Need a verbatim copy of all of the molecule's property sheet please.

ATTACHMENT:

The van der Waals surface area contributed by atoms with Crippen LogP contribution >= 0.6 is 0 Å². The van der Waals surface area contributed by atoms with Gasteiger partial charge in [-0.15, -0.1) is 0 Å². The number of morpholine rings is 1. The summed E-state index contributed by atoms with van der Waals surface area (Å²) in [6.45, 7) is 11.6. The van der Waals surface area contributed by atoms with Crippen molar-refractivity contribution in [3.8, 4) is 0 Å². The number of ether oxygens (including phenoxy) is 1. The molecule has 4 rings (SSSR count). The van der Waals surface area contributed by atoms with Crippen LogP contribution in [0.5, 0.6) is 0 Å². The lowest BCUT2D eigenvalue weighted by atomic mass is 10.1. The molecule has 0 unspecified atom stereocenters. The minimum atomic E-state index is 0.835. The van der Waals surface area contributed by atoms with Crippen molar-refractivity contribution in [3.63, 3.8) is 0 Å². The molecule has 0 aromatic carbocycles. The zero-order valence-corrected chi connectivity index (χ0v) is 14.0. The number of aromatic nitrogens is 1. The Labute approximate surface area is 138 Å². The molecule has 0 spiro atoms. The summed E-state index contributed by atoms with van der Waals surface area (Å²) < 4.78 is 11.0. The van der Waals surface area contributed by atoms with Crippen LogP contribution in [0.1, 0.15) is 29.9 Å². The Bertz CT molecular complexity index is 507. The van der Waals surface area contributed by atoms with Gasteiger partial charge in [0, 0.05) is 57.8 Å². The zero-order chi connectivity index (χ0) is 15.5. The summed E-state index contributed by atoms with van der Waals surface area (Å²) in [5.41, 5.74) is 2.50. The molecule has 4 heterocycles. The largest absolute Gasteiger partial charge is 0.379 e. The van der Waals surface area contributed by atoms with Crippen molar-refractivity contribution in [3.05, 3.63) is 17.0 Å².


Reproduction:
The van der Waals surface area contributed by atoms with Crippen LogP contribution >= 0.6 is 0 Å². The van der Waals surface area contributed by atoms with Gasteiger partial charge in [-0.15, -0.1) is 0 Å². The number of morpholine rings is 1. The summed E-state index contributed by atoms with van der Waals surface area (Å²) in [6.45, 7) is 11.6. The van der Waals surface area contributed by atoms with Crippen molar-refractivity contribution in [3.8, 4) is 0 Å². The number of ether oxygens (including phenoxy) is 1. The molecule has 4 rings (SSSR count). The van der Waals surface area contributed by atoms with Crippen LogP contribution in [0.5, 0.6) is 0 Å². The lowest BCUT2D eigenvalue weighted by atomic mass is 10.1. The molecule has 0 unspecified atom stereocenters. The minimum atomic E-state index is 0.835. The van der Waals surface area contributed by atoms with Crippen molar-refractivity contribution in [3.63, 3.8) is 0 Å². The molecule has 0 aromatic carbocycles. The zero-order valence-corrected chi connectivity index (χ0v) is 14.0. The number of aromatic nitrogens is 1. The Labute approximate surface area is 138 Å². The molecule has 0 spiro atoms. The summed E-state index contributed by atoms with van der Waals surface area (Å²) < 4.78 is 11.0. The van der Waals surface area contributed by atoms with Crippen LogP contribution in [0.1, 0.15) is 29.9 Å². The Bertz CT molecular complexity index is 507. The van der Waals surface area contributed by atoms with Gasteiger partial charge in [0, 0.05) is 57.8 Å². The zero-order chi connectivity index (χ0) is 15.5. The summed E-state index contributed by atoms with van der Waals surface area (Å²) in [5.41, 5.74) is 2.50. The molecule has 4 heterocycles. The largest absolute Gasteiger partial charge is 0.379 e. The van der Waals surface area contributed by atoms with Crippen molar-refractivity contribution in [3.05, 3.63) is 17.0 Å².